Tale of the tape

The amount of information that large enterprises are collecting and storingis increasing exponentially, probably doubling each year. And few organizationsare struggling with this chart-busting growth as much as the federal government.That's because of factors such as the mandated push to the paperless office,the huge rise in e-mail use and, of course, file downloads from the Internet.

Fortunately, magnetic tape vendors are responding in full measure. Becausetape is much less expensive gigabyte for gigabyte than magnetic disk, itis by far the medium of choice to store backup, archival and rarely useddata.

Though hardly the center of attention in the high-tech world, tape manufacturershave kept pace by churning out a stream of performance improvements. Mostnow have well-charted plans to double product capacity and performance everytwo years. What's more, two new technologies have now entered the enterprisetape marketplace: Linear Tape Open (LTO) Ultrium-1 and VXAtape.

For federal agencies, the rapid market movement is a mixed blessing.It's easy enough to move up into the latest and greatest version of a product,because most manufacturers guarantee backward compatibility with previousiterations. But converting to a new tape technology can be time-consumingand costly no matter what the business benefits. Federal agencies — especiallythose that deal in reams of mission-critical data and are already heavilyinvested in one technology — are likely to take a more conservative approach,according to observers.

For example, the Earth Resources Observation Systems (EROS) Data Center,a U.S. Geological Survey field office in Sioux Falls, S.D., plans to continuewith Digital Linear Tape, a technology it has used for four years to archivesatellite images — though it is now investigating LTO and other products.

"On paper, LTO sounds very promising," said John Faundeen, chief ofarchive and information management for the EROS Data Center. "But we haveno expectations of even considering converting to a new technology for atleast another couple of years. We only implement the things that are verywell proven, simply because it is so costly for us to migrate to somethingnew."

Still, for those agencies that have outgrown their current storage mediaand are considering a move, there's plenty from which to choose.

Digital Linear Tape

Quantum Corp. thinks so highly of its next generation of DLTtape Systems— a format that has thoroughly dominated the midrange magnetic tape marketfor the past four years — that it is dispensing with traditional numberedproduct versions in favor of a spelled-out superlative. The follow-on versionof DLT 8000 has been dubbed Super DLT, with good reason. The product, whichsports 110G of storage space and can read and write data at 11 megabytes/sec,offers three times the capacity and double the performance of its predecessorand aims to meet mainframe- level backup needs. It began shipping in September.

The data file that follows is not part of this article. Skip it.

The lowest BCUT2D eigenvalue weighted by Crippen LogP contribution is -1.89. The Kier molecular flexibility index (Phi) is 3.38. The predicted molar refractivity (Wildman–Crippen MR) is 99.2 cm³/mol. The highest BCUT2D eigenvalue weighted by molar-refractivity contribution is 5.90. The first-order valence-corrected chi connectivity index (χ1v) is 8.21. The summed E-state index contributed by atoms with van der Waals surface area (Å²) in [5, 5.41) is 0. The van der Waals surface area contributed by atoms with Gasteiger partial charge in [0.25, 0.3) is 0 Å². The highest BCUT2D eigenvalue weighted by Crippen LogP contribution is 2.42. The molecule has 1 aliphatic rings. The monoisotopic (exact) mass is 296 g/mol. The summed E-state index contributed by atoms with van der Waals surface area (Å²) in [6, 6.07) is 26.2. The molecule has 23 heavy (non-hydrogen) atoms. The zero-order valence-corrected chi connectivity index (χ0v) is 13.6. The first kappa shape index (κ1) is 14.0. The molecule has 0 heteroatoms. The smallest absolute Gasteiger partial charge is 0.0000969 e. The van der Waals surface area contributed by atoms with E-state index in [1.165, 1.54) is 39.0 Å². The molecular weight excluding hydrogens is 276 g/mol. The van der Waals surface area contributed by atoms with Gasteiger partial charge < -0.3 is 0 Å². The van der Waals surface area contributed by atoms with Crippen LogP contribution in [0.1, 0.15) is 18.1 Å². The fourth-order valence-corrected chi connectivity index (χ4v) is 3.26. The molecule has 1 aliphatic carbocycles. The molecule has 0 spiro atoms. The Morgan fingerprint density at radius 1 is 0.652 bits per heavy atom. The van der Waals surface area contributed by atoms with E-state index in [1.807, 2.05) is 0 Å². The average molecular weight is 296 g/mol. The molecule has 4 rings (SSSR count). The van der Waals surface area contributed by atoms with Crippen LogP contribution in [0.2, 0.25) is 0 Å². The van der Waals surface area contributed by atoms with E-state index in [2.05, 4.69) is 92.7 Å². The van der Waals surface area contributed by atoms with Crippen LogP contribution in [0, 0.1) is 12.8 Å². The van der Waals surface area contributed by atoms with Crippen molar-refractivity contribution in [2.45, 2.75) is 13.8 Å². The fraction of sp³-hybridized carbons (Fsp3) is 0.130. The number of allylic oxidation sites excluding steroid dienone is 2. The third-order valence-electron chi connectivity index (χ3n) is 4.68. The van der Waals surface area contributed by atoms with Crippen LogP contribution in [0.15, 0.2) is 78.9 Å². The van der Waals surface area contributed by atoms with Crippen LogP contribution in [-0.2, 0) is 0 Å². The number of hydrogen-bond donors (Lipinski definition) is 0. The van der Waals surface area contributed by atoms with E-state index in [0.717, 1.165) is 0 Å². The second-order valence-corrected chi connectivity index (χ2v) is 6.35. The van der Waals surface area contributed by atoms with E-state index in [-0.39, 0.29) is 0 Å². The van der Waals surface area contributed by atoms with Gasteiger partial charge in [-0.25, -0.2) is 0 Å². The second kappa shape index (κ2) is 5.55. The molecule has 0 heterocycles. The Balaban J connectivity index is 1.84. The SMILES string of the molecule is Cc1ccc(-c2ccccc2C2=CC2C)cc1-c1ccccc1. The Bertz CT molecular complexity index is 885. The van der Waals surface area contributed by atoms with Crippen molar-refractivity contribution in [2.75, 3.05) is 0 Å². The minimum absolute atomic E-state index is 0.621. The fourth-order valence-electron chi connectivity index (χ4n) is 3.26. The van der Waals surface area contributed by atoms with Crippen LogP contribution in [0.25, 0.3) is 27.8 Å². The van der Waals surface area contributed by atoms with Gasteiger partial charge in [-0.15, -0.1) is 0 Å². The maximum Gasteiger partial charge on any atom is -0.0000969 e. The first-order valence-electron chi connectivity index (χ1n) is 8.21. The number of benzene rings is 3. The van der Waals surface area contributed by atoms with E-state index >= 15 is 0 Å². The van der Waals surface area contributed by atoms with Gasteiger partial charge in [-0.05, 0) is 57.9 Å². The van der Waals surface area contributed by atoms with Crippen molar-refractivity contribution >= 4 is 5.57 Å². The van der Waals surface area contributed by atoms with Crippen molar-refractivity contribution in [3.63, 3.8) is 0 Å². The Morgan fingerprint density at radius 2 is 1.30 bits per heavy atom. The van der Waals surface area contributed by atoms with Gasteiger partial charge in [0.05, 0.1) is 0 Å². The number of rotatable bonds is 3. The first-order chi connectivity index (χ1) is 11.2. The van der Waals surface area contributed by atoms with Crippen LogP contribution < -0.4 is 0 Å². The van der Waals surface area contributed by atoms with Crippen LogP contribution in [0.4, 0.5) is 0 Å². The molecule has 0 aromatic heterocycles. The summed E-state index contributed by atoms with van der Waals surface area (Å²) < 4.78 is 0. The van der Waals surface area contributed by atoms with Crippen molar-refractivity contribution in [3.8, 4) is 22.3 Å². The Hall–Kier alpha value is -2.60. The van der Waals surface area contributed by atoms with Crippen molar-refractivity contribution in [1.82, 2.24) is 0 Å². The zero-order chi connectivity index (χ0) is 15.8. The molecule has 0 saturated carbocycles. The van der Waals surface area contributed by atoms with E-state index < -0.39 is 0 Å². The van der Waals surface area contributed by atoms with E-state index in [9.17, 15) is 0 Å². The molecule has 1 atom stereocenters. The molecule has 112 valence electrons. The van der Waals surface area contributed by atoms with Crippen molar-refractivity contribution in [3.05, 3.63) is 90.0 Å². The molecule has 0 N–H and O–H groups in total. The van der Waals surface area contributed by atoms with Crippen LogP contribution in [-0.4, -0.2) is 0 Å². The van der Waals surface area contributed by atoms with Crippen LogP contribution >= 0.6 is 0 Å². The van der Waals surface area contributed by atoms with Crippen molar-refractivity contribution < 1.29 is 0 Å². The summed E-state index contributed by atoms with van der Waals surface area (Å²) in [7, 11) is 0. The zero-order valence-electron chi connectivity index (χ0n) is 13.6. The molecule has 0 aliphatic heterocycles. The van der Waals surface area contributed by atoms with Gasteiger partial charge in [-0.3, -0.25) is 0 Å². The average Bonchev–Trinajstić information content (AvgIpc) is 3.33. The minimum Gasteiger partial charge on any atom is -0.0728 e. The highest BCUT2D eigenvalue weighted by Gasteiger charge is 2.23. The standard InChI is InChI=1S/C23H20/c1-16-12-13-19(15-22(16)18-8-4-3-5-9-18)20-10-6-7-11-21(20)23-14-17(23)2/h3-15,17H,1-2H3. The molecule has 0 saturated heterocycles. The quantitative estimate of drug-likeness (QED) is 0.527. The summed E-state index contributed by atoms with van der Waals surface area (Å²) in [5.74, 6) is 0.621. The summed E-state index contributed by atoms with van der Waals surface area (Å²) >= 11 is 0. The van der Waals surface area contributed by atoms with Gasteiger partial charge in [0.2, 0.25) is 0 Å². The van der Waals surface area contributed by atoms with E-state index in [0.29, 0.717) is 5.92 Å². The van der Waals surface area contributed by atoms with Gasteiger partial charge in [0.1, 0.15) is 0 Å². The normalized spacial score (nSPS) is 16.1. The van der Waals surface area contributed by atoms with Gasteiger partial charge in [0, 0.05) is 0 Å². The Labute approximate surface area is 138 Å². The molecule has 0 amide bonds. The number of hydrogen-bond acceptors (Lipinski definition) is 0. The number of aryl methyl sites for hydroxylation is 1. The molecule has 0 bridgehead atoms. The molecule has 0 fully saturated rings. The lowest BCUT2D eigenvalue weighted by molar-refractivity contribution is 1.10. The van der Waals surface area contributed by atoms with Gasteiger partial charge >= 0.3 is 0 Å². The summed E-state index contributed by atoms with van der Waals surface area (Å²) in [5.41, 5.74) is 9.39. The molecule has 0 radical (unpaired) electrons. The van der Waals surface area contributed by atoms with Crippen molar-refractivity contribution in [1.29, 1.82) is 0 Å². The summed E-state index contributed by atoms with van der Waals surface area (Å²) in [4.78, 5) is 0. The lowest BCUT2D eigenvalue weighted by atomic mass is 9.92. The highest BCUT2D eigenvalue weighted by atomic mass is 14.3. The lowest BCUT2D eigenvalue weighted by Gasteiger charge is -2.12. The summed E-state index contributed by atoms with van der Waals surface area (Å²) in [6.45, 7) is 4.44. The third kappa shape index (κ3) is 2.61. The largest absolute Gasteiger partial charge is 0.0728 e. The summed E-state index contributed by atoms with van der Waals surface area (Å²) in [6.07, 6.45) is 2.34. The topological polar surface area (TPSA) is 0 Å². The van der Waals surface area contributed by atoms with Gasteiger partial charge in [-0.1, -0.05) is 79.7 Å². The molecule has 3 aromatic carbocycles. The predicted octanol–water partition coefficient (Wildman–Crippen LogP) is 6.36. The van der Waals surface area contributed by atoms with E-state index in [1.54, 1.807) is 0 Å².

"With our previous seven generations of product, there were incrementalimprovements but the platforms looked very similar from generation to generation,"said Phil Treide, Quantum's manager of product marketing for Super DLT."This new product is in many ways a clean sheet of paper because we're puttingin a lot of fundamental new technologies that will take us to 1 tera-byteof capacity per cartridge within three generations."

Linear Tape Open

Is there room in the market for a new tape technology? Executives atHewlett-Packard Co., IBM Corp. and Seagate Technology Inc. are confidentthere is. The companies, along with manufacturer Fuji Photo Film Inc., eachoffered their own best-of-breed technologies and created LTO Ultrium-1,a 100G per tape technology that will compete head-to-head with Super DLTfor the mid- to high-end tape business. LTO began shipping in fall 2000.

The biggest difference between LTO and Super DLT? Openness, said JackTrautman, general manager for the data protection business within HP's networkstorage solutions organization. At the moment, the two technologies arecomparable in performance and capacity, he said.

But because several companies will manufacture LTO, competition will drivedown price and time-to-market. It will also spark greater performance andinnovative features, such as the already unveiled cartridge memory — anidentification and tracking mechanism — and data rate matching, a tool thatmatches the recording speed to that of the material.